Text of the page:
What Van Gogh Did to Become a Post-Impressionist Painter
How the early years of Vincent’s life made him a leading artist
The appeal of Vincent Van Gogh shows no signs of fading. The sense of Van Gogh’s artistic genius is more than ever tied to a personal heroism, defined by his short tragic life, the intense work rate of his last few years, and the sickness that became evermore manifest. The allure of this dialectic — pain and productivity — has coloured Van Gogh’s life with the hue of folklore, as if we can read from his story a paradigm of creativity itself.
Yet I wouldn’t be the first to point out that Van Gogh’s draughtsmanship and deft handling of colour are evidence of a deeply methodical turn of mind, and not, as the critic Robert Hughes assessed, “the vulgar image of a madman issuing orgasmic squirts of yellow and blue at the dictation of his lunacy.”
There is much more to learn about the man and his art. By tracing Van Gogh’s movements during his younger days, it’s possible to see that the Dutchman was a subtle and sophisticated collector of influences, both artistically and socially.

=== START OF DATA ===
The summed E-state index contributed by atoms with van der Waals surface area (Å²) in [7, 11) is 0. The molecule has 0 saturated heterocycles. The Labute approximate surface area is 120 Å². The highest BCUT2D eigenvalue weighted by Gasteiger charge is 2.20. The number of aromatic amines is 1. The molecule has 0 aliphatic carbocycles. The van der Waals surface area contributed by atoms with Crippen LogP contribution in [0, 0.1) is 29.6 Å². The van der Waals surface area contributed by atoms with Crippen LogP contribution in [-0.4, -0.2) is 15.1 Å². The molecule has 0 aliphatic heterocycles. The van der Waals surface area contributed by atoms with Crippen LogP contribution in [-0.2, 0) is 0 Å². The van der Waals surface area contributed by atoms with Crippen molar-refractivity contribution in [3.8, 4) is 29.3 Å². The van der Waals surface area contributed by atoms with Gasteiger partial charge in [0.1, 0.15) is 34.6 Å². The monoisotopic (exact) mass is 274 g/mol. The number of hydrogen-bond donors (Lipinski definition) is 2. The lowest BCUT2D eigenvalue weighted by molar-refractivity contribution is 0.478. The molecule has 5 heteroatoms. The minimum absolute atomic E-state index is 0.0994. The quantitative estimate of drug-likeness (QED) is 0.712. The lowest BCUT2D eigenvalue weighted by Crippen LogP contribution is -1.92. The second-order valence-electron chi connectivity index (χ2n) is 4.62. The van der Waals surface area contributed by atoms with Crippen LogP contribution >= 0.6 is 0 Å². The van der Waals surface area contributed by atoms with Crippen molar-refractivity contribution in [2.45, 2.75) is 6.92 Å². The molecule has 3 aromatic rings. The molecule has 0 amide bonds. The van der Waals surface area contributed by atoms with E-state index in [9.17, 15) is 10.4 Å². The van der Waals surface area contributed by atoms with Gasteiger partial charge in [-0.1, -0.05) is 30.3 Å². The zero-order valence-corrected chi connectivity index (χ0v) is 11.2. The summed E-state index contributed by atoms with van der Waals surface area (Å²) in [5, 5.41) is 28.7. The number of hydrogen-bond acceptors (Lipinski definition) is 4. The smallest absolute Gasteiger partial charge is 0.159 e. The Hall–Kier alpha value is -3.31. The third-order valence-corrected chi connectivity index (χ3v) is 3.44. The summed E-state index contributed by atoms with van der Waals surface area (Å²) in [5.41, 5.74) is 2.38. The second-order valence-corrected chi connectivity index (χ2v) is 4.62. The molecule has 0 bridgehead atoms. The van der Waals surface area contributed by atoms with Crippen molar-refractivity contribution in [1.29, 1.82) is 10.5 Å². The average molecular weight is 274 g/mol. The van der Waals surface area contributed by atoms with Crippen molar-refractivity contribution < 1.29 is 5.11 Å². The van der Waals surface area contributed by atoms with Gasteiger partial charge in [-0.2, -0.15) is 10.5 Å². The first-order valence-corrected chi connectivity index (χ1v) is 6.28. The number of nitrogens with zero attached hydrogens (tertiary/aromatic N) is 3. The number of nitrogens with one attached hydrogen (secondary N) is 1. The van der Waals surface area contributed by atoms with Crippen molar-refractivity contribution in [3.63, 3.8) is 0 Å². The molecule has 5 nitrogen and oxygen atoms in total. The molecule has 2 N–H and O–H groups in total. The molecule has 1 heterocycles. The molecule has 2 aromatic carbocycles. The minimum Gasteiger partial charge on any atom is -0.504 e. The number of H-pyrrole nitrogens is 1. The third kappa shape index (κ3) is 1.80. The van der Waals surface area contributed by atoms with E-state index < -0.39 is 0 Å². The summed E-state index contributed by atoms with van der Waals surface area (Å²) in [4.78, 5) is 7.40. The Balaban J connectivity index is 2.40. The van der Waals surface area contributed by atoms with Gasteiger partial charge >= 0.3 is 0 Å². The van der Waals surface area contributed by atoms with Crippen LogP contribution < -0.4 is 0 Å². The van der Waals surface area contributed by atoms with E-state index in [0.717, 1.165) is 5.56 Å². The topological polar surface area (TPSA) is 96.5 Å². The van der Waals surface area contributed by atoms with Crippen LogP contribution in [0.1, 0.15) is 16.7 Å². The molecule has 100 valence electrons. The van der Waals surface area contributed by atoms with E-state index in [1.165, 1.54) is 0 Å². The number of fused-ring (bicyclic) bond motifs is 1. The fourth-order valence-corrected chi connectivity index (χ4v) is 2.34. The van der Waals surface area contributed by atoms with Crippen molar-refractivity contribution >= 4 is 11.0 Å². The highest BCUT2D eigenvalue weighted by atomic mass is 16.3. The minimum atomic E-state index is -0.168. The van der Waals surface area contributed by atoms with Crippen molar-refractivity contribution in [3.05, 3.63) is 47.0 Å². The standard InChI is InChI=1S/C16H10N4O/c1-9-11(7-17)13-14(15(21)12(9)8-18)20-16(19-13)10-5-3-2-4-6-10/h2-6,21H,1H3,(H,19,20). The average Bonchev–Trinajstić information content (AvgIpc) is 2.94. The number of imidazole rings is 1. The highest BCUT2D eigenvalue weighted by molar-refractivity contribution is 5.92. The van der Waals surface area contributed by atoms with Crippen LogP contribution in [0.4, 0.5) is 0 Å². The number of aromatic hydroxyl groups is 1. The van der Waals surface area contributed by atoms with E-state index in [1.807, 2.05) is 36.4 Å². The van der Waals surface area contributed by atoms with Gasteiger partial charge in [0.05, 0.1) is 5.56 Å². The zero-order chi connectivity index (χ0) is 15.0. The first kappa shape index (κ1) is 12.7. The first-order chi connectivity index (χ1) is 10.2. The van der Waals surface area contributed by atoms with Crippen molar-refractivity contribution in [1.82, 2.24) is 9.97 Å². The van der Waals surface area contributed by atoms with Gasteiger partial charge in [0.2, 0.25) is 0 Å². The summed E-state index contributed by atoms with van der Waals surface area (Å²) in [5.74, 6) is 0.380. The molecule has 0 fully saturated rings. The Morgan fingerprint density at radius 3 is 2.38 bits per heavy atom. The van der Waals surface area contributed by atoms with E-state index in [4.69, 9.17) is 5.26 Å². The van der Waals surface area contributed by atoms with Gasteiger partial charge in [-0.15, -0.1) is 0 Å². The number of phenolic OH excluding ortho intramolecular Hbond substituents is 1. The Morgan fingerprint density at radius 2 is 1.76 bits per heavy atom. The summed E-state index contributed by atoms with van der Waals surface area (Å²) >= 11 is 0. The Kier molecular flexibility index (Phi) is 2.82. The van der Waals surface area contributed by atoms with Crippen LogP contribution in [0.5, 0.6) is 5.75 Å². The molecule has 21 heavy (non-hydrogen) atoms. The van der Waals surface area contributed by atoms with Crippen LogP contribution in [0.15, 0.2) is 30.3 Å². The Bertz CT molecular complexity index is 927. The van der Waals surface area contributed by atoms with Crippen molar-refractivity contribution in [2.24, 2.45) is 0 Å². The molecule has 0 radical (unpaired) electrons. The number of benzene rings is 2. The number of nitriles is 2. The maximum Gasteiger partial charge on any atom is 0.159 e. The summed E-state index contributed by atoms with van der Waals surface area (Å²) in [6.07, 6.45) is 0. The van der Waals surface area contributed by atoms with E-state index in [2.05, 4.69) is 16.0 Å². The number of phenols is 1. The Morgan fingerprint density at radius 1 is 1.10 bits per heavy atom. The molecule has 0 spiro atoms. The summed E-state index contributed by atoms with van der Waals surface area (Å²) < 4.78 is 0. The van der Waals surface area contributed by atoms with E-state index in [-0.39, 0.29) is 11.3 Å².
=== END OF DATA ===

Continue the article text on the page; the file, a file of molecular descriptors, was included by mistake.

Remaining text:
A Youthful Wanderer
The youthful Van Gogh was a keen traveller and rarely stayed for more than a few years in any one place. Born in 1853, at the age of 16 he had left his boarding school and found work with Goupil & Cie at The Hague, a leading art dealership with headquarters in Paris that dealt mainly in art reproductions.
These days, art dealers might sell reproductions in the form of high-quality photographic prints. In Van Gogh’s day, copies of artworks were in the form of engravings, etchings, and lithographs.
The young Van Gogh was fond of collecting such prints himself, for pleasure and as tools to learn from. These articles undoubtedly helped shape his artistic style, as the bold lines of his early sketches and the graphic quality of many of his later paintings demonstrate.
By age 20, Van Gogh had completed his training with Goupil and travelled to England to work at the London branch.
He engaged eagerly with the culture he found in Britain at the time. “I love London,” he wrote to his brother Theo. He read Charles Dickens, John…